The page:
Why People Do — and Don’t — Participate in Financial Wellness Programs

Two of the most interesting nuggets to come out were insights into how big of a role fear and embarrassment play in people’s feelings about their company’s financial wellness programs.

What do I mean, exactly? Here are the stats that jumped out at us:

1. Employees want down-to-earth, non-threatening financial guidance

Fifty-six percent (56%) of employees wish the financial resources offered by their company used “friendlier language,” and 36% go so far as to say that their companies’ programs are intimidating to use.

2. When it comes to actually using offered resources, many employees are concerned about privacy—and the potential judgment of their colleagues

  • Among employees who have financial wellness programs available, 6 in 10 (60%) would not want their coworkers to know if they were to participate and nearly 1 in 2 (45%) would not want their company to know.
  • Among those who aren’t likely to use financial wellness programs if their employer were to offer them, the top two most common barriers are:
    • Not wanting employer to know about their financial situation (34%)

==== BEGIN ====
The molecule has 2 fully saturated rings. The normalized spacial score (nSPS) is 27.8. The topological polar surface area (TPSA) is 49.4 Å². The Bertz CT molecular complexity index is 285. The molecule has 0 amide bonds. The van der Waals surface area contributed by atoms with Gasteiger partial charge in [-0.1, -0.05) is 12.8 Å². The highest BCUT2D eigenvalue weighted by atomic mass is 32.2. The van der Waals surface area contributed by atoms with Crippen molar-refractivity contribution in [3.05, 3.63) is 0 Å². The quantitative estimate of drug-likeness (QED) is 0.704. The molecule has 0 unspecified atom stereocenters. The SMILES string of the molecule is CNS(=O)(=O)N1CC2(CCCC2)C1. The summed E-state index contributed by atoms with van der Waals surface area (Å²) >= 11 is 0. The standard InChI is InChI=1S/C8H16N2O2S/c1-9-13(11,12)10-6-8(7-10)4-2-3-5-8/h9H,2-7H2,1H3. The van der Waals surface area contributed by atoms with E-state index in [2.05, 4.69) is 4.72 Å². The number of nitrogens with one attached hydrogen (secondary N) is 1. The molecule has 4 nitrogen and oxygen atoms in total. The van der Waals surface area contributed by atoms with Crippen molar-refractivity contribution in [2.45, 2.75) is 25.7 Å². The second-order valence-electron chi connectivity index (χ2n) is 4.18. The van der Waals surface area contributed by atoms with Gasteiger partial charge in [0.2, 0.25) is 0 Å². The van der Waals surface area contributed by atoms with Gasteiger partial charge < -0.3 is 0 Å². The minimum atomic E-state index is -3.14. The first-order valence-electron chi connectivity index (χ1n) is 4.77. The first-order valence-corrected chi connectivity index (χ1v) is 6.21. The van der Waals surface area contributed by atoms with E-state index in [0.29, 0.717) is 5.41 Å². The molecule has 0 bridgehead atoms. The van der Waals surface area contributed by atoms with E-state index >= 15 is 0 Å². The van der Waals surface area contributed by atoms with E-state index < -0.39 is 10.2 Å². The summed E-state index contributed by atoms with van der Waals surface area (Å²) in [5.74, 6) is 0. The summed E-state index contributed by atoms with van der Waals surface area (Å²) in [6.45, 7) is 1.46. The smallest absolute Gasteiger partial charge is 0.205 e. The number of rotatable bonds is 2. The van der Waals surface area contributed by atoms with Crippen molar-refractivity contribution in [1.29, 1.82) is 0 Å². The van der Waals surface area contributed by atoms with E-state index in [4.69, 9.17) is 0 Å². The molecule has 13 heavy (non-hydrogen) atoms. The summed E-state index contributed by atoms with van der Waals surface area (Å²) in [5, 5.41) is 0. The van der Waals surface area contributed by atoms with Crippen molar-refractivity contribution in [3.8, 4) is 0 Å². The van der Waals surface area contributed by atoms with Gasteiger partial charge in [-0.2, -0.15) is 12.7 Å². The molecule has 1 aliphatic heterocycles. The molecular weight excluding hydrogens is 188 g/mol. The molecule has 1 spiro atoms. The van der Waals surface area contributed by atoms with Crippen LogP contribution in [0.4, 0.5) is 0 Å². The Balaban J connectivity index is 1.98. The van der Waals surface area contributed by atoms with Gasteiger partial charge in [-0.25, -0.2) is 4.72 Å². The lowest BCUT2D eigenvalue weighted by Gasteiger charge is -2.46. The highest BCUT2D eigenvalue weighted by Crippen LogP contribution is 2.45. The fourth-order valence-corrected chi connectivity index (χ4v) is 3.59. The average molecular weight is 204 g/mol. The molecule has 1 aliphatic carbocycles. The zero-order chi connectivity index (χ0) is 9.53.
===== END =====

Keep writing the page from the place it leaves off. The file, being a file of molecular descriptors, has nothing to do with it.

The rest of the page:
• Not wanting co-workers to know their financial situation (30%)
  • Thirty-six percent (36%) feel there is at least a little stigma associated with utilizing employer financial wellness offerings.
  • Among those who have financial wellness programs available, about 1 in 4 (26%) think participating in their company’s program will make them look bad…in particular, those who feel a great deal of stress related to their personal financial situation (37% vs. 12% who do not) and those who are responsible for managing all or most of their household finances (31% vs. 14% who are not).

Because we’ve seen firsthand how much employees enjoy and benefit from our popular  Choosing Your Plan benefits conversation (which takes great pains to NOT be intimidating, and to use lively, “friendly” language), we had a hunch folks would want the same when it came to learning about financial stuff (which can be as confusing as benefits information is).

3. The most preferred method of receiving assistance—even more popular than one-on-one meetings with a human expert—is online tools.

For real. Forty-nine percent (49%) of the people polled said they would prefer a web-based tool, and only forty-two percent (42%) said they’d prefer a one-on-one in-person chat with an advisor.

So…if your a wellness administrator who buys into these findings, what do they mean for you as you’re thinking about what financial wellness tools to implement at your company? Two simple things:

  1. Err on the side of offering approachable AND POSITIVE financial guidance tools.
  2. Don’t underestimate how much fear-of-embarrassment plays a role in whether people use your financial planning tools or not. In other words, make sure to offer tools that allow your employees a high degree of privacy.


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